Questions were raised about the accuracy of Ohio’s application for a federal charter school grant soon after the U.S. DOE announced on September 28, 2015 that the Ohio Department of Education would receive the $71 million grant to expand “high quality” charter schools in Ohio. The grant application was submitted in July 2015 by David Hansen, who resigned from the ODE after admitting to the State Board of Education that he had not included poor performing charter schools in sponsor evaluations, because they would bring down the sponsor’s rating. The ODE has submitted three letters to the U.S. DOE updating the data on charter schools included in the grant since November 2015.
•Recipients of Straight A Grants Announced: The Ohio Department of Education released on February 2, 2016 the recipients of the next round of Straight A Grants totaling $14.6 million. Twenty recipients were selected two weeks ago by the Straight A Fund Governing Board chaired by Alex Fischer, president and CEO of the Columbus Partnership. The grants were limited to under $1 million, in most cases, because only $30 million over the biennium was appropriated for the Straight A Fund in HB64 (Smith) Biennial Budget.
The Straight A Fund was first included in the FY14-15 Biennial Budget to promote unique and innovative ways to improve and make more efficient K-12 education systems. According to the Ohio Department of Education, “In Fiscal Years 2014-15 $250 million was awarded to 61 applicants involving 300 school districts.”
The following recommended projects must still be approved by the Ohio Controlling Board, which will meet on February 22, 2016:
•Midwest Regional Education Service Center: West Central Ohio Career Network – $353,000. Includes Fairlawn, Indian Lake, and Upper Scioto Valley Schools.
•Marion City Schools: Diploma Plus Acceptance for Every Marion Secondary Student – $518,957.
•Clear Fork Valley Local Schools:
•Gallia-Vinton Educational Service Center: Gallia Fleet Services-$565,425
•Scioto County Career Technical Center: Southern Ohio Advanced Manufacturing Initiative – $736,234.
•Tri-Rivers Career Center: RAMTEC, the Robotics and Advanced Manufacturing Technology Education Collaborative, which includes Marion County, Mahoning County Career-Technical Center, and Ashland County-West Holmes Joint Vocational School District – $1 million.
•Tri-Rivers Career Center: RAMTEC, the Robotics and Advanced Manufacturing Technology Education Collaborative, which includes EHOVE Career Center and Wayne County JVSD – $1 million.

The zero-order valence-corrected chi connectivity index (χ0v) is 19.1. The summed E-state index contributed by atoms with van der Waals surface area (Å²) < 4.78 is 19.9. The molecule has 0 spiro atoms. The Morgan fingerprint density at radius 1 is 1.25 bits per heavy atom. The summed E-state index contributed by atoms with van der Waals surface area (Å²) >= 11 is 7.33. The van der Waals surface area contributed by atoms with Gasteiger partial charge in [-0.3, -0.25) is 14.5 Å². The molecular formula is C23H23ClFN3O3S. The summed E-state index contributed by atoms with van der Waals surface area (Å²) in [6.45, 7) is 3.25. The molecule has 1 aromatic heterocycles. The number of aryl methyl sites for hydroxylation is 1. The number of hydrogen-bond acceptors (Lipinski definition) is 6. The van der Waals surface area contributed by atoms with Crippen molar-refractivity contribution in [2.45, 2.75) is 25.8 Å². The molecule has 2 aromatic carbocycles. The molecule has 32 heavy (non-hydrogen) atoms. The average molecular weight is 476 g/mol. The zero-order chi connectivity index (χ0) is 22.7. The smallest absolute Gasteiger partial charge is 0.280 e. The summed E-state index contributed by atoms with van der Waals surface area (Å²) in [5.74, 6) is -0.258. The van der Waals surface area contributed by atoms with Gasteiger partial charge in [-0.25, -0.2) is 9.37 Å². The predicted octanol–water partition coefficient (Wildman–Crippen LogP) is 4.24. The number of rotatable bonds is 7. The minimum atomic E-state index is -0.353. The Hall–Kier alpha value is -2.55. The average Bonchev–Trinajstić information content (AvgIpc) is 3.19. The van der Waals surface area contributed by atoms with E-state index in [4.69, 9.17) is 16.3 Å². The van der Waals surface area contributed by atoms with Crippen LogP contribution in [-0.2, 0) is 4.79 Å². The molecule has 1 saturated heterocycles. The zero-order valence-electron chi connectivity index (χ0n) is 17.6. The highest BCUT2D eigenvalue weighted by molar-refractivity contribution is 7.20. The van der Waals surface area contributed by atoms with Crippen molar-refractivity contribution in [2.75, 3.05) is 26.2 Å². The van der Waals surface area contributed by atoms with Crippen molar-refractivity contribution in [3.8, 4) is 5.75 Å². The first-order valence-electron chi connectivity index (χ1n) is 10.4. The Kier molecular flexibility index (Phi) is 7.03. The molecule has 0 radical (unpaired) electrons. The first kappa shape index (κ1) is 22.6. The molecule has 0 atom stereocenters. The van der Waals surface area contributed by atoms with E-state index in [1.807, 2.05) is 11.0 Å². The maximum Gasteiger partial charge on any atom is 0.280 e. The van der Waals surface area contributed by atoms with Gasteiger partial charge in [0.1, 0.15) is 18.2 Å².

•Tri-Rivers Career Center: RAMTEC, the Robotics and Advanced Manufacturing Technology Education Collaborative, which includes Vantage Career Center and Warren County CTC – $1 million.
•Tri-Rivers Career Center: RAMTEC, the Robotics and Advanced Manufacturing Technology Education Collaborative, which includes Delaware Area Career Center and Southern Hills – $1 million.
•Tri-Rivers Career Center: RAMTEC, the Robotics and Advanced Manufacturing Technology Education Collaborative, which includes Pickaway Ross JVSD and U.S. Grant CTPD – $1 million.
•Tri-Rivers Career Center: RAMTEC, the Robotics and Advanced Manufacturing Technology Education Collaborative, which includes Mid-East Career and Technology Center and Lawrence County – $1 million.
•Stark County Educational Service Center: “All In” training program – $499,242. Includes about 29 school districts and career centers.
•Bellville Elementary: I-BASE Bellville Elementary – $68,758.23.
•Butler Elementary: I-BASE Butler Elementary – $68,758.23.
•Winton Woods City School District: A K-12 PBL Pathway – $911,700.
•Delphos City Schools: Career Connection Student Center in partnership with OhioMeansJobs – under $1 million.
•Piqua City School District: Reading Expands All Children’s Horizons with Science, Technology, Engineering and Math project – $899,090.
•Mentor Exempted Village Schools: 7th and 8th Grade blended and problem-based learning network- under $1 million.
•Columbiana County Educational Service Center: Students Transitioning to Achieve Real Success project – $899,130.
•Educational Service Center of Cuyahoga County: Cloud-based video technology for customized interventions for students with disabilities – $1 million.
•Deer Park Community City School District: Building Strong Character to Build Strong Leaders project – $106,100.
•Most States Earn Failing Scores for Valuing Public Education: The Network for Public Education (NPE), Carol Burris executive director, released on February 2, 2016 its national report card entitled Valuing Public Education: A 50 State Report Card.
According to the NPE website, “The purpose of this report card is to assess each state’s commitment to its public schools and to let the public know what policies and practices will make their public schools stronger.”
The report includes grades for states based on six categories: Resistance to Privatization, The Professionalization of Teaching, School Finance, Spend Taxpayers Resources Wisely, No High Stakes Testing, and Chance for Success.